Saturday, February 16, 2013

Monetary Policy and Zero Rates, A Thought Experiment

As always when I think about money and interest rates, I'd like to start with the Fisher equation, which says the nominal interest rate is equal to the real interest rate plus expected inflation. Lets imagine that in a closed economy, the market for loanable funds clears at a 5% real rate of interest, and the money supply is expected to grow 5% while real output grows 3%, giving 2% inflation. The nominal interest rate observed in credit markets would then be 7%. Simple enough. At a 7% nominal interest rate no one would argue that the monetary authority could "cut" interest rates by buying bonds, hence raising their price and lowering their yields. That's because the expansionary stance of policy (5% money growth) has kept them decisively positive, thus giving the impression that their is room to be "more" expansionary. At the margin, the central bank can exchange non-interest bearing  base money for interest bearing bills, altering the portfolio structutre of the economy and temporarily lowering short-term rates (before the increased money supply pushes up nominal spending and prices and financial markets price in the increase in inflation.)

But let's imagine a scenario where the stance of policy is not expansionary, but contractionary. Let's say the money supply is growing at 2% per year, real output at 1%, but the income elasticity of demand for base money is more than unity so that it rises 2% for a 1% rise in income. This gives us a -1% rate of inflation, or a 1% rate of deflation even though the money supply is growing at 2%. Now let's say weak growth has depressed the demand for loanable funds and households and businesses are saving more so the equilibrium real interest rate has collapsed to one percent. Going back to the Fisher equation, this means the nominal interest rate in the short-term money market By standard Keynesian monetary theory, we are in a liquidity trap, and the central bank is out of ammo. On the margin, bonds and money are perfect substitutes, so expanding the money supply will do nothing.

The implication of this is that all the hemming and hawing about how monetary policy is ineffective when nominal rates are zero has bizarre implications. When money has been loose, the thinking goes, more expansion will have traction. When money has been tight and the economy is weak, expansionary policy will do nothing. I don't buy it.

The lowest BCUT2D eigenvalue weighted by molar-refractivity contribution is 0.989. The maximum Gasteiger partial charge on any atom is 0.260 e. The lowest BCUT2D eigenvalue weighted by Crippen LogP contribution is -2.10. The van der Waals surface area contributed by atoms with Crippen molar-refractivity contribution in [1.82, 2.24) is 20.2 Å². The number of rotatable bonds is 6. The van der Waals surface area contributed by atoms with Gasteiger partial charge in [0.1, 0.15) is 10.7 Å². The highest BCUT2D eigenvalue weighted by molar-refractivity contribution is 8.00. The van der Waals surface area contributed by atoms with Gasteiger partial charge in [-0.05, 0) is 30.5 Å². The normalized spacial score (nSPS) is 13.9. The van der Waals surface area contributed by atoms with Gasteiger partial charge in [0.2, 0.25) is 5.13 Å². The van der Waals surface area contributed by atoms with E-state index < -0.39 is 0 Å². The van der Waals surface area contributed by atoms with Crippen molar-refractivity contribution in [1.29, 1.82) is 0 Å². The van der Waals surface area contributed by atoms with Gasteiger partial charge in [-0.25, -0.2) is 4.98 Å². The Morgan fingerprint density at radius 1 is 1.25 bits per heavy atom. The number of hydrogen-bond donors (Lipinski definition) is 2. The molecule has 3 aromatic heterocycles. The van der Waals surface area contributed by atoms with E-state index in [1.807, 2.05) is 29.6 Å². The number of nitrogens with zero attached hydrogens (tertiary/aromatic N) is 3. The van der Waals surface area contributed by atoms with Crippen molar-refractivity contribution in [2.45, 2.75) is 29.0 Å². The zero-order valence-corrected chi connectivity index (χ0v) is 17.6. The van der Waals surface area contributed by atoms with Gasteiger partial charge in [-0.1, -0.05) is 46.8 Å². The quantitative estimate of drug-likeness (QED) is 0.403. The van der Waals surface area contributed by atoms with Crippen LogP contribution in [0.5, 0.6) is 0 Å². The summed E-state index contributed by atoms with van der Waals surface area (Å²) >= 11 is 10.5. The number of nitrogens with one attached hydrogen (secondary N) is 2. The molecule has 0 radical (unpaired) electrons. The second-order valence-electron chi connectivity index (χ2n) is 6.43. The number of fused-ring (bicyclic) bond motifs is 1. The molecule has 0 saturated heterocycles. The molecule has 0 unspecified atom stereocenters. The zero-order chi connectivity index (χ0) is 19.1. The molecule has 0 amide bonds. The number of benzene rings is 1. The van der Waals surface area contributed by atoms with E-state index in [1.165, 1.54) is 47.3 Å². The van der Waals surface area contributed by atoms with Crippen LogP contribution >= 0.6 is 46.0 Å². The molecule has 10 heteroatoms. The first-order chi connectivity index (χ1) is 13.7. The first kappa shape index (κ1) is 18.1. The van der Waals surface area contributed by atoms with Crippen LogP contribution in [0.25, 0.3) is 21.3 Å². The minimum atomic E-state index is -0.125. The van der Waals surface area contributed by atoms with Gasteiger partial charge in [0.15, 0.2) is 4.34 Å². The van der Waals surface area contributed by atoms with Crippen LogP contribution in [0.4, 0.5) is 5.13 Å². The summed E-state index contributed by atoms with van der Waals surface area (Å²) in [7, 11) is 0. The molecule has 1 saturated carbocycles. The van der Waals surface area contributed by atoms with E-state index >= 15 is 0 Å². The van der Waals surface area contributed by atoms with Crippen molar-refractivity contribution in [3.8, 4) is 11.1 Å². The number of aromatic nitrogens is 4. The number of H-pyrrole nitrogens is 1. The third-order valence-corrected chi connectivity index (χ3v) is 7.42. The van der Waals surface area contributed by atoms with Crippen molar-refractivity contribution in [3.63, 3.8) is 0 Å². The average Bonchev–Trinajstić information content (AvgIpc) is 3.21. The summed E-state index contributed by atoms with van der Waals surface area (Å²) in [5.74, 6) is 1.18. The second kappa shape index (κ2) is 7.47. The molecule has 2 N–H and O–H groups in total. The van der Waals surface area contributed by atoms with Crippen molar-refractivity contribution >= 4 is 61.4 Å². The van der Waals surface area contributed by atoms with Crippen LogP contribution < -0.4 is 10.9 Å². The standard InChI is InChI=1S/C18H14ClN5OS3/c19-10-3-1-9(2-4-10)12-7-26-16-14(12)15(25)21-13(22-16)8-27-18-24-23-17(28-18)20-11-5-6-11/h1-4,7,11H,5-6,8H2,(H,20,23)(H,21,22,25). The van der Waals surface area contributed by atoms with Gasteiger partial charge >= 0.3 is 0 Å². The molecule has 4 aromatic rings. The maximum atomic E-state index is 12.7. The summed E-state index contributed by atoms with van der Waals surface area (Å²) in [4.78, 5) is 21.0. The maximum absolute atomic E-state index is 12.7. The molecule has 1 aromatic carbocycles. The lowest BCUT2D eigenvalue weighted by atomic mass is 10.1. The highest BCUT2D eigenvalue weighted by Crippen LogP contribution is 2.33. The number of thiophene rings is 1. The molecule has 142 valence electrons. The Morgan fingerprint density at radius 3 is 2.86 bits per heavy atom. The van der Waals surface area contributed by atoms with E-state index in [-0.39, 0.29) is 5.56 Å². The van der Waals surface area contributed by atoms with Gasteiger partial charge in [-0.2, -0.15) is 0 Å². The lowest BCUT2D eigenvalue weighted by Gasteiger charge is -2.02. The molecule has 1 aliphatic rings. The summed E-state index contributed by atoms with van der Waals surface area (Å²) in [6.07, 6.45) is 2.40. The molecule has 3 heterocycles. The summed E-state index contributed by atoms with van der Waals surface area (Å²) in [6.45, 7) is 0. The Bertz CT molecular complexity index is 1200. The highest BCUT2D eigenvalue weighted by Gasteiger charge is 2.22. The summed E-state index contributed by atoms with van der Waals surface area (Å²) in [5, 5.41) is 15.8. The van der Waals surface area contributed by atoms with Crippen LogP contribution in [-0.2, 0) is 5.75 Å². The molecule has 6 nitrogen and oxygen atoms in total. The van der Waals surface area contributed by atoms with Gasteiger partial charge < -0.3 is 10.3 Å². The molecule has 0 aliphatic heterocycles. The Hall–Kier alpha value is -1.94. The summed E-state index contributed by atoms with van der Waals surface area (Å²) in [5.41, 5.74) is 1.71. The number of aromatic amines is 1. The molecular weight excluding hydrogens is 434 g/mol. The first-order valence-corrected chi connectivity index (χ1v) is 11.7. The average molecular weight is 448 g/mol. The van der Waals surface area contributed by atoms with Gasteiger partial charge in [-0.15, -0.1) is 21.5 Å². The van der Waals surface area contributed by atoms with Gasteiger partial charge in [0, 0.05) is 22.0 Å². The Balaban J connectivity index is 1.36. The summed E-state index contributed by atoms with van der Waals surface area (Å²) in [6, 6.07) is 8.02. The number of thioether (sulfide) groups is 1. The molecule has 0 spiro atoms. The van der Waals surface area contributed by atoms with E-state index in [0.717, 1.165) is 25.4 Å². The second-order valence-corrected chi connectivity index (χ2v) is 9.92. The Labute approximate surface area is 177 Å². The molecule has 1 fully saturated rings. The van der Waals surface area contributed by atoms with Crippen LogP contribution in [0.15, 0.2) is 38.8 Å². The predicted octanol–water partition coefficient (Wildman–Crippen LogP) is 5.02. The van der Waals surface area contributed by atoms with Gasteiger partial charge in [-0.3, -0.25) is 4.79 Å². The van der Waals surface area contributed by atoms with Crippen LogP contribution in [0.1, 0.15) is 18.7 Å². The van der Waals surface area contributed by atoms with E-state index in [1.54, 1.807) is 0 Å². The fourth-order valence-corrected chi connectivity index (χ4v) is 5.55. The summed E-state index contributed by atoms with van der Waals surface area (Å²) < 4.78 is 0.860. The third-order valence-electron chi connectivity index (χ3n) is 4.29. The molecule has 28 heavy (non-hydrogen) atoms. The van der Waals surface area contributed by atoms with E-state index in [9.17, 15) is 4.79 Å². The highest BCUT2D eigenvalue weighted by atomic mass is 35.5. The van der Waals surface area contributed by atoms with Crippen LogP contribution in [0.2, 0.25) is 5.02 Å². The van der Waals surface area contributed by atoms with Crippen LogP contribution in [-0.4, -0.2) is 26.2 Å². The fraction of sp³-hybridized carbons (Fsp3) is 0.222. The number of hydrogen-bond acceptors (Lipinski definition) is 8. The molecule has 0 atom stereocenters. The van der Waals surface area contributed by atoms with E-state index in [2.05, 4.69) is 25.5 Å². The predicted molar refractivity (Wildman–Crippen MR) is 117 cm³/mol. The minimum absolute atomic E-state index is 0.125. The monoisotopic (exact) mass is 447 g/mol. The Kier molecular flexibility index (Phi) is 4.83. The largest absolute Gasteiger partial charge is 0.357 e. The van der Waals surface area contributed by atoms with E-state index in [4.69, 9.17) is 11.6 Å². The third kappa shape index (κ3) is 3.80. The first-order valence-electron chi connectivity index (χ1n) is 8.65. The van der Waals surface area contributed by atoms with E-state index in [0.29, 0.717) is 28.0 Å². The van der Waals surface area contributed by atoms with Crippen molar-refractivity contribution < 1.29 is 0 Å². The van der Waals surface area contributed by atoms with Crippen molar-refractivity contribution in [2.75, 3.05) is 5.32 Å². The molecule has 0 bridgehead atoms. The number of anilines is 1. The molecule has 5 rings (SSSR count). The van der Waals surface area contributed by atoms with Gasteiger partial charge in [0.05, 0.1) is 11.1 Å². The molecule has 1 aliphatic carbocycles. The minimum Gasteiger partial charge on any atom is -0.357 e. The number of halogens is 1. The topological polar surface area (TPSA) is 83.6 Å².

Thursday, February 14, 2013

I Did Not Know This, Fun Fact Edition

This was something of which I was not previously aware. Americans probably think (as I did before today) that the American flag is a unique design, or at most derived or inspired from something else. But no.  Its pretty much the same flag that has been around since 1599 (on the left).

In case you did not recognize it, thats the flag of theBritish English East India Company, chartered by Queen Liz in 1599. This was the design from that date until 1707, when Scotland and England merged to become the Kingdom of Great Britain. Henceforth, the Company flag looked like the one on the right.  (okay not entirely true, that one includes the cross of St. Patrick, included after 1801). 
If you like counting, feel free to count how many stripes are on that bad boy. Thats right. 13. So much for the "13 stripes for 13 colonies" thing. More like a big convenient coincidence. And yes, this is the same East India Company that was granted the monopoly on tea in the colonies that was the impetus for the famous Boston Tea Party. The early patriots not only stole the Company's tea, they also stole the flag. Burn.                          
"I pledge alliegence to the flag, of the Company of Merchants Trading into the East Indies, and to the Corporation, for which it stands, one entity, by charter of Her Majesty, indivisible, with tea, indigo, and opium for all."

Sunday, February 3, 2013

Paul Krugman on Monetary Policy at the ZLB

"The standard answer goes like this: interest rates are already very low, so the Bank of Japan has done all it can. Meanwhile, the government has a severe fiscal problem, so it cannot increase spending or cut taxes. There is, in short, nothing to be done except pursue structural reforms and hope for an eventual turnaround. This answer sounds hard-headed and responsible. In fact, however, it is based on a completely false premise - the idea that the Bank of Japan has reached the limits of what it can do.
The simple fact is that there is no limit on how much a central bank can increase the supply of money. Could the Bank of Japan, for example, double the amount of monetary base - that is, bank reserves plus cash in circulation - over the next year? Sure: just buy that amount of Japanese government debt. True, even such a large increase in the money supply might not drive down interest rates very much, since they are already so low. But an increase in Japan's money supply could ease the economic problem in ways other than lower interest rates. It is possible that putting more cash in circulation will stimulate spending directly - that the extra money will simply "burn holes in peoples' pockets". Or banks, awash in reserves, might become more willing to lend; or individuals, with all that cash on hand, will bypass the banks and find other ways of investing."

But this was written in the mid 1990s. And about Japan. So I guess the rules are different or something.